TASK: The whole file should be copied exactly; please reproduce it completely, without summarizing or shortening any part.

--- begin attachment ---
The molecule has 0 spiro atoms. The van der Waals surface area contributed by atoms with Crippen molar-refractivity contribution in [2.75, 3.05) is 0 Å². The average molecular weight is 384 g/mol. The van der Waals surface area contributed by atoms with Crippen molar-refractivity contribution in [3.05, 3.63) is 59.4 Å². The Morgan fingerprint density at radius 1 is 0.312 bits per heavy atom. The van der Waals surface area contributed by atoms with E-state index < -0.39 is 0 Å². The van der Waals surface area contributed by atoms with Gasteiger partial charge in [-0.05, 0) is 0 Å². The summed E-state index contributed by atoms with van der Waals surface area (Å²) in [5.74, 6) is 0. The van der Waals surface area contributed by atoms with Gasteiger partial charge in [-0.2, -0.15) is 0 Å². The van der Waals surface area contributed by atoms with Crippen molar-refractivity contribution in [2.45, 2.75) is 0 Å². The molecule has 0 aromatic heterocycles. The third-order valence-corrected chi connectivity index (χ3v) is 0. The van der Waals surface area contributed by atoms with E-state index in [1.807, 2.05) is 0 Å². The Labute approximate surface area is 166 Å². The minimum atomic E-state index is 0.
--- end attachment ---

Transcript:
The molecule has 0 spiro atoms. The van der Waals surface area contributed by atoms with Crippen molar-refractivity contribution in [2.75, 3.05) is 0 Å². The average molecular weight is 384 g/mol. The van der Waals surface area contributed by atoms with Crippen molar-refractivity contribution in [3.05, 3.63) is 59.4 Å². The Morgan fingerprint density at radius 1 is 0.312 bits per heavy atom. The van der Waals surface area contributed by atoms with E-state index < -0.39 is 0 Å². The van der Waals surface area contributed by atoms with Gasteiger partial charge in [-0.05, 0) is 0 Å². The summed E-state index contributed by atoms with van der Waals surface area (Å²) in [5.74, 6) is 0. The van der Waals surface area contributed by atoms with Gasteiger partial charge in [-0.2, -0.15) is 0 Å². The van der Waals surface area contributed by atoms with Crippen molar-refractivity contribution in [2.45, 2.75) is 0 Å². The molecule has 0 aromatic heterocycles. The third-order valence-corrected chi connectivity index (χ3v) is 0. The van der Waals surface area contributed by atoms with E-state index in [1.807, 2.05) is 0 Å². The Labute approximate surface area is 166 Å². The minimum atomic E-state index is 0.